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Practice Management Software (PMS) is arguably the most critical element in day-to-day clinic’s operations. It is meant to facilitate a wide range of managerial tasks and provide the means for compulsory compliance requirements. A time comes when new challenges urge the clinics to implement or to change the current PMS. It may be a new clinic that is seeking what is the best to acquire or an existing clinic in need to re-arrange the way things are managed.
There are two different models available on the market: the traditional Local Server Model that dates back to the 1970s and the modern Internet Cloud Model that originated some 15 years ago. The most important difference between them is where the database with your records is located, how it is managed and accessed.
In the Local Server Model, the data is kept on a local server that is located on your premises and is maintained by you or an IT company that you hire. The data is accessed over a local network via applications installed on your workstations. In the Cloud Model the data is kept on a remote server located at a data centre and it is maintained by the PMS provider. The data is accessed via the Internet (global network) and does not generally require installation of software on your workstations.
Let us look at the differences when it comes to various factors that define the suitability of each model for you.
We will only look at the costs, security and flexibility as the most frequently mentioned issues.
The Local Server Model costs include: the acquisition and configuration of the server, acquisition of the software (usually a set of individual licences), installation and configuration of the software on the server and the workstations, maintenance of the server and the workstations including backups, upgrades to the hardware and software, configuration and maintenance of the local network including security and access levels.
The Cloud Model costs are generally limited only to the monthly subscription fee that covers all of the above issues. The workstations only need to be connected to the Internet. All the maintenance, configuration and upgrades are performed by the PMS provider. The Cloud Model also normally provides redundancy (hot standby systems) in case something happens to the main server. The redundancy is extremely unlikely with the Local Server Model because of its very high costs.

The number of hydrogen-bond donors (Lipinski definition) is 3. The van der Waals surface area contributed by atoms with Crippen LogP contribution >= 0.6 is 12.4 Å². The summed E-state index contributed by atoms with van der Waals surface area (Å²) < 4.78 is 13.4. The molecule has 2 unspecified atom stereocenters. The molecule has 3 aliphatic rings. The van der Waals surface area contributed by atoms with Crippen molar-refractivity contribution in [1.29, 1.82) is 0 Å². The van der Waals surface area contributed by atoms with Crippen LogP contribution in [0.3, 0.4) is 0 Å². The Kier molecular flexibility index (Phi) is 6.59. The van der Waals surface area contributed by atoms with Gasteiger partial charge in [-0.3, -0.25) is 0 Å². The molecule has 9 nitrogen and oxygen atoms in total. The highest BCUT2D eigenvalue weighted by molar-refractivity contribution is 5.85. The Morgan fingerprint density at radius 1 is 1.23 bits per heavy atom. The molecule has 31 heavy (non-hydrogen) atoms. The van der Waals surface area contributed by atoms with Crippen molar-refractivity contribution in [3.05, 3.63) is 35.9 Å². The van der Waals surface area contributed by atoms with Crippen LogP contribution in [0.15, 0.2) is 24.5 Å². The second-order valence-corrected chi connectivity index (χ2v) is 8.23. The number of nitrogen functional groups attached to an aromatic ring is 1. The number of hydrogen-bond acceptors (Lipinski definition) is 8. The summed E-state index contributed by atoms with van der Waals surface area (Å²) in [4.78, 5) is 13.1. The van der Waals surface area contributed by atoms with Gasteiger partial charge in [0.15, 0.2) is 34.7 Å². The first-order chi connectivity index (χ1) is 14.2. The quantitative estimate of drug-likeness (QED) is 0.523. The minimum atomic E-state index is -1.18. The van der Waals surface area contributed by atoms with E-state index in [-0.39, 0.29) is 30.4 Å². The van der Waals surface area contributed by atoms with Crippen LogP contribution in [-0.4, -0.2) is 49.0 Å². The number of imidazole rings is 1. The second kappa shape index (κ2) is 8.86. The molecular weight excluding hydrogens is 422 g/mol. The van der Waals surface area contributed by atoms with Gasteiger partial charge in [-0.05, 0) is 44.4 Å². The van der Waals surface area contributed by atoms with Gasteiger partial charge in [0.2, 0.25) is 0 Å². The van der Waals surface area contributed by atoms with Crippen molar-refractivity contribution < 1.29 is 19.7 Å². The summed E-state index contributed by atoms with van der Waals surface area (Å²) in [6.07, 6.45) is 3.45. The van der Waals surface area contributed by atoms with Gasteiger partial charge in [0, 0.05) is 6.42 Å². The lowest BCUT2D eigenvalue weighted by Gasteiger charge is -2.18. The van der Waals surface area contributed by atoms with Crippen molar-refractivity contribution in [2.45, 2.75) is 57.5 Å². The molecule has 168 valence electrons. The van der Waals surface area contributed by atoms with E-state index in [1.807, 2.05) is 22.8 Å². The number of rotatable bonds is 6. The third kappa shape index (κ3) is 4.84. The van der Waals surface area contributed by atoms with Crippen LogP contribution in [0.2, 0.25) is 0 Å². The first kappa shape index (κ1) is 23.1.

The cost should also include the downtime from server upgrades and hardware or software failures that are hard to calculate, but which may be disastrous. The redundancy provisions of the Cloud Model make such failures very unlikely.
The Local Server Model relies on your premises to be secure. It is theoretically possible to provide 24 hours human and electronic monitoring of the premises, secure access (fingerprint and retina authentication), enterprise level Firewalls and electronic intrusion detection, etc., but it is very expensive and is simply unaffordable by small and medium size clinics. Thus, the security of the Local Server Model is very limited and can easily be compromised.
The Cloud Model generally provides the highest level of security within the same monthly subscription fee. The level that would be practically impossible to achieve on your own for a clinic.
The Local Server Model is fairly rigid and it takes effort to expand or modify the working environment to add workstations or new locations (clinics). Generally, it is platform dependent, e.g. Windows only. Adding extra services like VPN to increase flexibility further increases setup and maintenance costs of the system as well as its complexity.
The Cloud Model is platform independent and can be reconfigured by the PMS provider within minutes to include new locations or specific configurations. Adding new workstations does not require any effort at all. The data can be accessed from anywhere and anytime with the Internet access.
Overall, the Cloud Model provides better security and flexibility for lower costs to the clinic.